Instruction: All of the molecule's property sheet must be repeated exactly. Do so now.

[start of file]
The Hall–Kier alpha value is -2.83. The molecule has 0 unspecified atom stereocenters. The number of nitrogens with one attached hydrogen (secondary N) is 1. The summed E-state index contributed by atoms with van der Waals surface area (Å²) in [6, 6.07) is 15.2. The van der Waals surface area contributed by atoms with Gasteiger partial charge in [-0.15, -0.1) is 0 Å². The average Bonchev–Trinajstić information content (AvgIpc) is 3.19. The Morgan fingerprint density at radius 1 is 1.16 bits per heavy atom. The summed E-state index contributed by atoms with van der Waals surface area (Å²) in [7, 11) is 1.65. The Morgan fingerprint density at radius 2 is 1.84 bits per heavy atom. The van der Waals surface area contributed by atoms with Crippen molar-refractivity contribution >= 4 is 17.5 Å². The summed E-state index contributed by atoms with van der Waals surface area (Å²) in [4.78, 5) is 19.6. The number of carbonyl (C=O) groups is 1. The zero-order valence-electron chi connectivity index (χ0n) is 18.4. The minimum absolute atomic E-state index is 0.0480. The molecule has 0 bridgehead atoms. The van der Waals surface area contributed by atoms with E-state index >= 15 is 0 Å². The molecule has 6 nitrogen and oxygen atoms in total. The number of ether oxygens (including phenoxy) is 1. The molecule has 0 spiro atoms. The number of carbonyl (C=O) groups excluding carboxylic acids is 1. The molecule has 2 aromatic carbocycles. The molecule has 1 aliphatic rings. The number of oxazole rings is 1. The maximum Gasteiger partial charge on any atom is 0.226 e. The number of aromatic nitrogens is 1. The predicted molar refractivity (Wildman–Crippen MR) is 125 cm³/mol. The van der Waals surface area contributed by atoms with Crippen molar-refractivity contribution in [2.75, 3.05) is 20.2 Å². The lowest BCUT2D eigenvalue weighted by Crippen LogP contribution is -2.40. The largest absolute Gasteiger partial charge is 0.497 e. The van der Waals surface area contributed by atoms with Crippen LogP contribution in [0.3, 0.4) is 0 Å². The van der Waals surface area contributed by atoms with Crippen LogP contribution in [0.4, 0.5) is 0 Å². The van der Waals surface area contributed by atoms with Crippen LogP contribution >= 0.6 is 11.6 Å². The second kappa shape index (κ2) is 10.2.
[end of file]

The Hall–Kier alpha value is -2.83. The molecule has 0 unspecified atom stereocenters. The number of nitrogens with one attached hydrogen (secondary N) is 1. The summed E-state index contributed by atoms with van der Waals surface area (Å²) in [6, 6.07) is 15.2. The van der Waals surface area contributed by atoms with Gasteiger partial charge in [-0.15, -0.1) is 0 Å². The average Bonchev–Trinajstić information content (AvgIpc) is 3.19. The Morgan fingerprint density at radius 1 is 1.16 bits per heavy atom. The summed E-state index contributed by atoms with van der Waals surface area (Å²) in [7, 11) is 1.65. The Morgan fingerprint density at radius 2 is 1.84 bits per heavy atom. The van der Waals surface area contributed by atoms with Crippen molar-refractivity contribution >= 4 is 17.5 Å². The summed E-state index contributed by atoms with van der Waals surface area (Å²) in [4.78, 5) is 19.6. The number of carbonyl (C=O) groups is 1. The zero-order valence-electron chi connectivity index (χ0n) is 18.4. The minimum absolute atomic E-state index is 0.0480. The molecule has 0 bridgehead atoms. The van der Waals surface area contributed by atoms with E-state index >= 15 is 0 Å². The molecule has 6 nitrogen and oxygen atoms in total. The number of ether oxygens (including phenoxy) is 1. The molecule has 0 spiro atoms. The number of carbonyl (C=O) groups excluding carboxylic acids is 1. The molecule has 2 aromatic carbocycles. The molecule has 1 aliphatic rings. The number of oxazole rings is 1. The maximum Gasteiger partial charge on any atom is 0.226 e. The number of aromatic nitrogens is 1. The predicted molar refractivity (Wildman–Crippen MR) is 125 cm³/mol. The van der Waals surface area contributed by atoms with Crippen molar-refractivity contribution in [2.75, 3.05) is 20.2 Å². The lowest BCUT2D eigenvalue weighted by Crippen LogP contribution is -2.40. The largest absolute Gasteiger partial charge is 0.497 e. The van der Waals surface area contributed by atoms with Crippen LogP contribution in [0.3, 0.4) is 0 Å². The van der Waals surface area contributed by atoms with Crippen LogP contribution in [0.4, 0.5) is 0 Å². The van der Waals surface area contributed by atoms with Crippen LogP contribution >= 0.6 is 11.6 Å². The second kappa shape index (κ2) is 10.2.